Beijing used to have many such intimate neighborhoods brimming with siheyuans, or courtyard mansions, that were eventually partitioned into apartments for the proletariat. Today, skyscrapers sprout all over the city like weeds, and beltways proliferate like age rings, plowing over these traditional communities. But in the heart of the central Gulou area, an enclave of sloping eaves and winding hutongs has escaped the ubiquitous bulldozers, defying the Chinese capital’s growth spurt.
That these hutongs have maintained their ancient anatomy doesn’t mean that the area is ossified in the past, however. Following a fortuitous tip from a Shanghai fashionista, I find the avant-garde boutique Wuhao, tucked inside a series of stately courtyards. Its red door is unmarked except for a bilingual sign that reads, in English, “Politely refuse visiting, please don’t disturb.”
I knock anyway, with the shameless chutzpah that comes from being a tourist. Soon, an elegantly shawled employee is escorting me around the grounds, explaining in French-scented English that China’s last empress once lived in the compound. Moving through the villa, which was restored in 2010 and now houses the boutique, I take in the contemporary furniture, the couture and the accessories by Chinese and overseas designers that Empress Wanrong certainly never owned.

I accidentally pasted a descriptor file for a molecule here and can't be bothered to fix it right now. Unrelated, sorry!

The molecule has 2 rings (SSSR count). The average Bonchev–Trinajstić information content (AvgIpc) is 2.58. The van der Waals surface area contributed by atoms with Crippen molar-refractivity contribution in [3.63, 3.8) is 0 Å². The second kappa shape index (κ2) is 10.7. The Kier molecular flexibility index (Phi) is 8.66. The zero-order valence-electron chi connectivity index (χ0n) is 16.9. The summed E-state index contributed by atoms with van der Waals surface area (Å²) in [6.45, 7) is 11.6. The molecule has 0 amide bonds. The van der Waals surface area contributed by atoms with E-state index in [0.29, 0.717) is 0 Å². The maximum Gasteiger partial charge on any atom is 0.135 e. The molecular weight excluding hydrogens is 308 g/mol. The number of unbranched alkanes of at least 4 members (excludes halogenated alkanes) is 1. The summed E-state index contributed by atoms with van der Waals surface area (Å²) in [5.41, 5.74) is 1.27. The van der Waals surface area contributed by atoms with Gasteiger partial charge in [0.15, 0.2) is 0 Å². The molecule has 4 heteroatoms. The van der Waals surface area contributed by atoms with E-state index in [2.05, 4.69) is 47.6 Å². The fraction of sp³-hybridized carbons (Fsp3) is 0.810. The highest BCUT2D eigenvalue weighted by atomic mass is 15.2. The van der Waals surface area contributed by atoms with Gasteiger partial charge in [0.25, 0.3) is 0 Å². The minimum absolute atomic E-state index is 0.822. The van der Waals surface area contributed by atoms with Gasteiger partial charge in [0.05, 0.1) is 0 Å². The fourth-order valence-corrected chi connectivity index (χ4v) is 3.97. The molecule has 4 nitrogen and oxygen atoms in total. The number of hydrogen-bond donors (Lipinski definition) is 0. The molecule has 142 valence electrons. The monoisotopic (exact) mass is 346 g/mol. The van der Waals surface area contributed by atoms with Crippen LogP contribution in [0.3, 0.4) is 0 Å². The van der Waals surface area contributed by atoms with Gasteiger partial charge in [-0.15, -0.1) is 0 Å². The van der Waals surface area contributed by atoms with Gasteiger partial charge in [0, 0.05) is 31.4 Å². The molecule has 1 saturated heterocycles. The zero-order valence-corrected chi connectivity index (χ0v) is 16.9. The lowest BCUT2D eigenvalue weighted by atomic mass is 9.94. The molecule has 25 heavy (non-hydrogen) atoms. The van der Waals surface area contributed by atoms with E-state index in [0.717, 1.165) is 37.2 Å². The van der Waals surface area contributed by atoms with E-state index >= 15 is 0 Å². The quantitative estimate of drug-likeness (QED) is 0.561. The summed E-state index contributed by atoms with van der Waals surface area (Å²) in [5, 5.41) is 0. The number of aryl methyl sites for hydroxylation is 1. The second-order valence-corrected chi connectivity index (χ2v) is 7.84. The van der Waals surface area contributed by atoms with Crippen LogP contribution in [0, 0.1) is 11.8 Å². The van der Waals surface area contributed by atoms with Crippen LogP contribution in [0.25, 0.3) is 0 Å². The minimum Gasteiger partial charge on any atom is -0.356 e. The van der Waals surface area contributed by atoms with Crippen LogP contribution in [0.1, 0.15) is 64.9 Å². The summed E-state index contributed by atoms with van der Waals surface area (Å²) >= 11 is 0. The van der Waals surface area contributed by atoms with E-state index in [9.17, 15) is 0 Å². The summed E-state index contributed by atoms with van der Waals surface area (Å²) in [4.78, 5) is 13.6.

A hand-sized ceramic skull wearing a gold crown adorns a bookshelf, while a wheeled wooden crate has been transformed into a closet full of bright dresses. Beneath a canopy of lush bamboo foliage stands a bench of aerodynamic design. Conspicuously missing are price tags — so presumed is the limitless wealth of the clients, most of whom are members of the growing Chinese upper middle class.
But I’m not here for the high fashion or the one-of-a-kind jewelry. In this city of superlatives, discovering this quiet reinvention is my real reward.
As soon as the unmarked gate spits me back out into the hutong, I wonder whether Wuhao was just a chimera cooked up by a combination of jet lag and toxic smog. A pajama-clad woman walks past, dragging her feet, clad in plastic slippers, and adroitly maneuvering a toothpick in her mouth. A few steps away, two hunks of raw meat hang from the rusty bars of a window. The wild juxtaposition heightens my anticipation for other surprises. After all, isn’t the real allure of travel the possibility of being transported to an unexpected universe at a moment’s notice?